Watching is Working for Coaches's Frank Burlison got an inside look at how the UCLA coaches prepared this week for the Final Four. While they didn't have time to catch the latest movies, that doesn't mean they're not spending a lot of time lately staring at TV monitors and laptop screens...

SAN ANTONIO – As Coach Rick Barnes' University of Texas basketball team continued to foul the Memphis Tigers Sunday in Houston in an attempt to extend the game and/or test that "they can't knock in free throws when it counts" theory, a coaching staff in Los Angeles was looking at footage of that same Memphis team in action.


It was six days before UCLA's Final Four semifinal with the Tigers in the Alamodome and there was no time for wasting.


In fact, for Coach Ben Howland and his staff, there wasn't going to be much time in the next week for anything but preparing for an opponent that polished off the Longhorns, 85-67, and took a 37-1 record with it back to Memphis.


As was the case with their counterparts in Chapel Hill, Lawrence and Memphis, the UCLA coaches were facing a near-week of mornings that would blur into afternoons, of afternoons blending into nights, and nights turning into the very early hours of the next morning while they were getting bleary-eyed staring at laptop monitors and TV flat screens.


It's what a well-prepared college staff does to get its team ready to play a game on the sport's biggest stage.


"We had already pulled a lot of video from both Memphis and Texas games (before the teams tipped off in the South Regional final Sunday) and were in the office before the game began, waiting to get ready,'' said UCLA's Scott Duncan, who drew the Tigers' as his "scout", meaning he was the Howland assistant most responsible for the overall video study and analysis of Memphis.


By late Sunday night, Duncan and fellow assistants Donny Daniels and Scott Garson had already watched complete videos of the Bruins' 50-45 victory over the Tigers in the West Regional final two years before in Oakland, as well as Memphis' most recent seven games, from start to finish.


By early Monday morning, Howland and his assistants had polished off at least 10 of the Tigers' most recent games, and video coordinator Clay McKnight was assembling "edits" (breakdowns of various aspects of the Tigers' offensive and defensive concepts, along with individual breakdowns of Memphis players) from all the footage they'd looked at in game-form.


Sure, Howland and his assistants had a pretty good feel for the Memphis personnel and Calipari's coaching philosophy, because of the two games the teams played two years ago (Memphis knocked off the Bruins earlier in the 2005-06 season during the Preseason NIT) and because, well, who doesn't know Calipari has a national championship-caliber club?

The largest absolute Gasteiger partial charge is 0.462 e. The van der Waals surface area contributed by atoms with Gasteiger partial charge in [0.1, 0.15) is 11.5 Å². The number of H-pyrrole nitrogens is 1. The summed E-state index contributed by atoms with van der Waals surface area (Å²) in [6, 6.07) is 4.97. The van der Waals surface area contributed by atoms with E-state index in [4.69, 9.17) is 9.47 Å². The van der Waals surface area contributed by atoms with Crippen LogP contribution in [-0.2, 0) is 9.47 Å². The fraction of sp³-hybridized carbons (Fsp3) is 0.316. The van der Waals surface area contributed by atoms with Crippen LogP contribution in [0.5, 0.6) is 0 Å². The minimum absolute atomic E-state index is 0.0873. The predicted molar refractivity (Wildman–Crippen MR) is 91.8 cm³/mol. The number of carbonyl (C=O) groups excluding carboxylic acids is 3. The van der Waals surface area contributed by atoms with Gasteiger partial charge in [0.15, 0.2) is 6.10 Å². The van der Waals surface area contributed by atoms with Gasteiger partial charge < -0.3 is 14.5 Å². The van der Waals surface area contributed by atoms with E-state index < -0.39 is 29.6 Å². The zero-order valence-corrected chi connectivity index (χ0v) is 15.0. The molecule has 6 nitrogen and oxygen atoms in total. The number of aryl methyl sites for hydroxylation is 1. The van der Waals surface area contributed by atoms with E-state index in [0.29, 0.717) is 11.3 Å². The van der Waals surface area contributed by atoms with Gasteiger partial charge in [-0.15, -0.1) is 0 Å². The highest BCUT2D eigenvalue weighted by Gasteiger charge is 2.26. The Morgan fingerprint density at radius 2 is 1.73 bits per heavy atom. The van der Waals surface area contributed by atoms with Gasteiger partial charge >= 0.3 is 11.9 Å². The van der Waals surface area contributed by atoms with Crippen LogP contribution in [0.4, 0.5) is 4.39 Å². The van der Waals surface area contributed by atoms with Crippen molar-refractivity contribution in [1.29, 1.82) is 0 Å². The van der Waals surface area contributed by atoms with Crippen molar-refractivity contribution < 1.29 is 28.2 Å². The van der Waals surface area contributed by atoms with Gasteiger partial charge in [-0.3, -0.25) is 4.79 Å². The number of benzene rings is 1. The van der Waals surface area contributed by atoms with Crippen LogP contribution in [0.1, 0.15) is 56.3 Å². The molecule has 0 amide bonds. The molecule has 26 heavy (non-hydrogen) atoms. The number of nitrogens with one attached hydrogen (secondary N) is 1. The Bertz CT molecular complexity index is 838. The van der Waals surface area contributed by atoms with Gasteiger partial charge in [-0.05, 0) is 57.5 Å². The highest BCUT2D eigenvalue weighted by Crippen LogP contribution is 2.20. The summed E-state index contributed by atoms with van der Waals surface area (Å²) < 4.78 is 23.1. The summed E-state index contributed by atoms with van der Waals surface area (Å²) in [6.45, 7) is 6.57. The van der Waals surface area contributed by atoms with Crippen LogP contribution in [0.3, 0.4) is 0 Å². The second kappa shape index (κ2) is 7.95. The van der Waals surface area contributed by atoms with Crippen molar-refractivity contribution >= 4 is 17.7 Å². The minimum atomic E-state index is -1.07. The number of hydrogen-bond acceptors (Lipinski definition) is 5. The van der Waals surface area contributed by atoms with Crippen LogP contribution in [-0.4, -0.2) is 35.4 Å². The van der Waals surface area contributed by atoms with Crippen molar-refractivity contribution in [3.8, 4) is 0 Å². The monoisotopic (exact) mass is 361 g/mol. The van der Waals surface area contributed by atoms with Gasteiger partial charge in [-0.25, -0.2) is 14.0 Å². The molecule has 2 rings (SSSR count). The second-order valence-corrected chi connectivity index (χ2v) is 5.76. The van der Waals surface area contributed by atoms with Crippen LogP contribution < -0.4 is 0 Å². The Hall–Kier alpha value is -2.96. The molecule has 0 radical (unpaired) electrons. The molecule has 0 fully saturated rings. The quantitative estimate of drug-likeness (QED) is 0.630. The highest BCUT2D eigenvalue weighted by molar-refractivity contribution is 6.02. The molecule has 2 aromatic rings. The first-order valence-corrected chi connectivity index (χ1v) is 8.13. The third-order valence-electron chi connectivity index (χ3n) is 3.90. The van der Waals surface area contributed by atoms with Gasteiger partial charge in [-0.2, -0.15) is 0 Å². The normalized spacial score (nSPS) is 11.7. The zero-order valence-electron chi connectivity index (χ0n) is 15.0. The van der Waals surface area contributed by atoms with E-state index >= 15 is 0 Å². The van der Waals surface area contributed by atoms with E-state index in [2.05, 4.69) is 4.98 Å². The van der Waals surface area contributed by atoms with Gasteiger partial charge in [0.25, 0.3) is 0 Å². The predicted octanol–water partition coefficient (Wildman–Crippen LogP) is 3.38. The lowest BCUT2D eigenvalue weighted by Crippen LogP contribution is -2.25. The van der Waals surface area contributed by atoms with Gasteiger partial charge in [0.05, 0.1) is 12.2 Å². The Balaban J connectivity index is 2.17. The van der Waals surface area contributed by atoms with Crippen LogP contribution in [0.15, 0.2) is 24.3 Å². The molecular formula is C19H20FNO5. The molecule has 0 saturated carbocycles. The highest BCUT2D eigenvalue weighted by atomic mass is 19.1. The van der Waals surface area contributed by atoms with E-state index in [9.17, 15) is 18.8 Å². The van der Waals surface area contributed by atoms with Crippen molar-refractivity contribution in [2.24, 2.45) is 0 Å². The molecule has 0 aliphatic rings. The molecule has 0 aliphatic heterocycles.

The goal was to get by the obvious as quickly as possible – yeah, Derrick Rose and Chris Douglas-Roberts are two of the 10 or 12 best players in college basketball – and then delve into the subtleties of why the Tigers are so overpowering that they have outscored opponents by 20 points a game.


"We are looking as closely as possible at their (individual) personnel, and we want to get to know the concepts of what they're doing, offensively and defensively, and all of their tendencies," said Garson.


The Bruins practiced Tuesday and Wednesday in Pauley Pavilion "but it was just ‘UCLA stuff'," said Duncan.


By Thursday, Howland and his staff began talking to their players about Tigers' personnel and specifics about Memphis' offensive and defensive approach.


"We (coaches) had a pretty good idea of what we wanted to do (schematically, offensively and defensively against the Tigers), so we began trying out some stuff in practice, to see how it works," explained Garson.


And, as far as Howland and his staff are concerned, there is never, ever any danger of "paralysis by over-analysis".


"Most (head) coaches work hard at game preparation," said Duncan.


"But Ben takes it to a whole different level. He is just so much more detailed (in preparation) than most other coaches."


All-American center Kevin Love has experienced that first hand during his freshman season.


"We spend so much time preparing for a team, watching film every night and having ‘walk-thrus'," he said. "So, when we play, we know the team's tendencies and there isn't much that surprises us."


Although the game plan may already be pretty much in place for the Bruins' game with the Tigers Saturday night, Howland isn't going to stop watching footage of Memphis until . . . well, maybe until it's time for him to leave the locker room and join his team on the Alamodome floor.


"He can pick stuff out of video that we (his assistants) don't see," said Duncan.


"He'll point it out and we're scratching our heads. It might be the most subtle of things. But that's one of the reasons this program is playing in its third consecutive Final Four."


Inducted into the USBWA Hall of Fame in April, 2005, Frank Burlison is's national basketball expert and is also a columnist for the Long Beach (Calif.) Press-Telegram. He can be reached at Read more of Burlison's pieces at

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